Another quote from "Localism, A Philosophy of Government" and then it is back to work....

"Add to it that the largest corporations in this day are global, not merely national, corporations. If a flesh-and-blood merchant’s attachment is to their means of gain more than the spot on which they stand, how much less then is that attachment if they are not flesh but rather an artificial construct found in many spots and many nations? Is it not clear that when corporations whose interests are global control your media and political system then your government will become increasingly global in affection despite the fervent desire of the citizens to retain national sovereignty?

We have learned that when measures are not taken to prevent it, corporate interests can swallow up the interests of individual citizens, localities, and even nations. Where their political influence is unfettered, the nation cannot but be subsumed into a global combine. Let us then consider what must be done to preserve the liberty of individuals, localities, states and nations from the post-constitution threat of global corporations capturing governments

Localism is for people who can still sleep at night even though somebody they don't know in a city they have never been is doing things differently. ("Localism, A Philosophy of Government" on Amazon for Kindle or Barnes and Noble ebook websites)

Awesome! Thanks for the

Awesome! Thanks for the share, gonna check that book out!

this is an important subject

Here is some reading:

the classic essay by Michael Hoy of Loompanics:

another one by Tom Mullen:

here is a pro-corporation view from Kinsella:

Haven't listened to this yet, but this talk by Peter Klein sounds interesting:

Peter Klein has done some interesting work on the size of firms and efficiency. His basic view is that the larger a firm gets, the more inefficient it becomes, because it engages in more internal transactions. The more internal a transaction becomes, the less accurately it can be accounted for in terms of market price, since it becomes harder to compare the transaction to an equivalent market transaction. This explains why large corporations are only able to stay competitive by lobbying for regulation that forces out smaller competitors.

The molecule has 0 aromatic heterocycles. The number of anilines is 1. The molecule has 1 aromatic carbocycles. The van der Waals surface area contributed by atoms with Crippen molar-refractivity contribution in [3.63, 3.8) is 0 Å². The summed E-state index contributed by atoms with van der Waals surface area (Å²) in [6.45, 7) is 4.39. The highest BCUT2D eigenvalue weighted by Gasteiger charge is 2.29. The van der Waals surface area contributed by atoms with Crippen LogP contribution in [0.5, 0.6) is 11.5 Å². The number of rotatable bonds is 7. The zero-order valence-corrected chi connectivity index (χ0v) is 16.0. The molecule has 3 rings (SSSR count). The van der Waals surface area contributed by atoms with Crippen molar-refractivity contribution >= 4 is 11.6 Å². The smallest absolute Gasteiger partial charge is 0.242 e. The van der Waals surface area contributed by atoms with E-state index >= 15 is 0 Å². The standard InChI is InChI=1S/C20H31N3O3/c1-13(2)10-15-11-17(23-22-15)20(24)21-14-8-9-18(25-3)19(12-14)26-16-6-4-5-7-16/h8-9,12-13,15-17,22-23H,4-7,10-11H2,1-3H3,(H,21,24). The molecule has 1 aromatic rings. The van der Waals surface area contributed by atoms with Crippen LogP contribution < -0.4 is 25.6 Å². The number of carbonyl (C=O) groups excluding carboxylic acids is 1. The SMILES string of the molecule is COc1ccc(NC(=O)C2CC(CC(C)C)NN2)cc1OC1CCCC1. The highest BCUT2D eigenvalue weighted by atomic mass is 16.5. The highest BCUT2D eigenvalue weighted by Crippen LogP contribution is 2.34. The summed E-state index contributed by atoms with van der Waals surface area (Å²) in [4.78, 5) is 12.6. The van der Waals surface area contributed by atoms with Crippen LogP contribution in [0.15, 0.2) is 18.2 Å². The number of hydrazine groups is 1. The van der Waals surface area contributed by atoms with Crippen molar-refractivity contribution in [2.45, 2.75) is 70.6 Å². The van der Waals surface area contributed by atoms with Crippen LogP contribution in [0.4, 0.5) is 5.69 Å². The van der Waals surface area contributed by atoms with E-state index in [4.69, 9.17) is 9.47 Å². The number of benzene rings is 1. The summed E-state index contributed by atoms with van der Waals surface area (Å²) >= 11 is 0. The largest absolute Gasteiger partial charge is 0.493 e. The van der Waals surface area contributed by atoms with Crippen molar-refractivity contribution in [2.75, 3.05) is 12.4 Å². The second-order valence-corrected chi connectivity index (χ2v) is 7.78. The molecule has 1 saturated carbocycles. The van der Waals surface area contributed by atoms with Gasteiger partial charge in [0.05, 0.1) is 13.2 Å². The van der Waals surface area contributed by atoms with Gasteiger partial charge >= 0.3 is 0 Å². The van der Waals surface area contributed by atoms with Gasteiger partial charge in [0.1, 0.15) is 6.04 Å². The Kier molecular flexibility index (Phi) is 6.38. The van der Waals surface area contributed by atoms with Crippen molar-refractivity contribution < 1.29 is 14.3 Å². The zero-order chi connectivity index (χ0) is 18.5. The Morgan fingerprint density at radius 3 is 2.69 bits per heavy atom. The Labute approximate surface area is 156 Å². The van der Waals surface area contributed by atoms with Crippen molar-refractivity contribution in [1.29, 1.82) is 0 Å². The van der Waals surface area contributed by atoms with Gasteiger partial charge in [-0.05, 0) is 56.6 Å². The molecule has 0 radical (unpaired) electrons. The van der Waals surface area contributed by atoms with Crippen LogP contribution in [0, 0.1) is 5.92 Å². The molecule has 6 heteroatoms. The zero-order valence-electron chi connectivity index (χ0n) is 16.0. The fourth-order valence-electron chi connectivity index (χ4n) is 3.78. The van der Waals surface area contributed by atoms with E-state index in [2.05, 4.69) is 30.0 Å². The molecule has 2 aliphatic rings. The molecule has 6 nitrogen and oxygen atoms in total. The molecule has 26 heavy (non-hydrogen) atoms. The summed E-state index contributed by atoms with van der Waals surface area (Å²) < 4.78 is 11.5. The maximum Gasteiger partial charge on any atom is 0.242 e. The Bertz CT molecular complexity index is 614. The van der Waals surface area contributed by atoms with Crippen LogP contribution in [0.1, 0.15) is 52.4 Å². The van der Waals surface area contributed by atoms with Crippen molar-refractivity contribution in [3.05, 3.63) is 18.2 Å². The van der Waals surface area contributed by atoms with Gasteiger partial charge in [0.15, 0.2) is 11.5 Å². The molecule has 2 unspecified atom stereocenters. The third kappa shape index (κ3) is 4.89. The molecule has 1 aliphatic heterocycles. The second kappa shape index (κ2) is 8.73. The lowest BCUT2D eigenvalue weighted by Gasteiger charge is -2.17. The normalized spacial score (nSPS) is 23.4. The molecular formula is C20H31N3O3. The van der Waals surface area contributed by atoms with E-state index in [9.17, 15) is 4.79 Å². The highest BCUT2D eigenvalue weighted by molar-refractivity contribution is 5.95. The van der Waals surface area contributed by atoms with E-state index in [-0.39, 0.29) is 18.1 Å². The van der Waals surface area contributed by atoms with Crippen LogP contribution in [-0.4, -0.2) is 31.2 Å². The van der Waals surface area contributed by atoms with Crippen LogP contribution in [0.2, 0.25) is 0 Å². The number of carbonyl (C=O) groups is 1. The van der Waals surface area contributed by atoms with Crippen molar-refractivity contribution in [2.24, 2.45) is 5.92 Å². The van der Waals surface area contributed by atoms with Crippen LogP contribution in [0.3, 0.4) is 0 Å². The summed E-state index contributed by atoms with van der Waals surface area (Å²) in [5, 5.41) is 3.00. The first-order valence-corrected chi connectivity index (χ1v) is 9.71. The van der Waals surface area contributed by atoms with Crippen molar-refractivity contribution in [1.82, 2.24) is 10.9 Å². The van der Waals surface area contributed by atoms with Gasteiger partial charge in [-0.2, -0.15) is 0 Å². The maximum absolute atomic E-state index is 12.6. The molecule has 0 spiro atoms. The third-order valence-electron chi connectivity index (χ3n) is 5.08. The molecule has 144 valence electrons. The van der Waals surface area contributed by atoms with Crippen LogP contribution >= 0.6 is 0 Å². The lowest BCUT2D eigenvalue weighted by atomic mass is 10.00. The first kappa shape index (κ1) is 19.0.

“Although it was the middle of winter, I finally realized that, within me, summer was inextinguishable.” — Albert Camus

On your last point about big being inefficient ...

... some economists have identified exactly WHY big government controlling an economy can never work out.

It's called the lack of a "pricing mechanism." When the Soviet Union had bread lines, it was because the politburo had no idea what a loaf of bread should cost, what distribution should cost, what farming costs should be, etc.

In American health care today, the federal government has dominated health care PRICING for at least 30 years. What happens is that some bureaucrat decides that "Procedure X" should only cost $700 instead of $1,000. How do they know? They DO NOT KNOW. They are pulling these numbers out of their a** -- just like the Soviets did. But it has a HUGE effect because doctors and hospitals operate in the real world, not fantasyland. So, they have to drive the costs up for everyone else to make up for what they lose to Medicare bureaucrats.

It is the lack of pricing mechanism that makes it literally IMPOSSIBLE for government to EVER be efficient. Even with smart people in government (which is rare), or smart business people in government (even more rare), and even the best of intentions (almost non-existent in government), it can STILL never be efficient.

When it comes to BIG business, the same becomes true, but not as dramatic. There is still a pricing mechanism in big business -- but NOT WHEN THEY GET MONOPOLIES AND OLIGOPOLIES.

Do you pay what you "should" be paying for phone service? How do you know? We have NO IDEA how cheap or great phones could be in a FREE MARKET because the current system was GRANTED BY GOVERNMENT to a few companies.

So, these big companies, in order to KEEP OUT COMPETITION that would be able to do it better and cheaper, MUST resort to government privilege in order to survive. It is up to the rest of us to put a stop to it.

One last point -- the worst situation is when big business gets exclusive contracts with the government. In those cases, you can be sure that insider's pockets get lined with bloated payments, such as the well-known $8,000 hammer sold to the Air Force.

It is CRONYISM that is the problem, and not capitalism.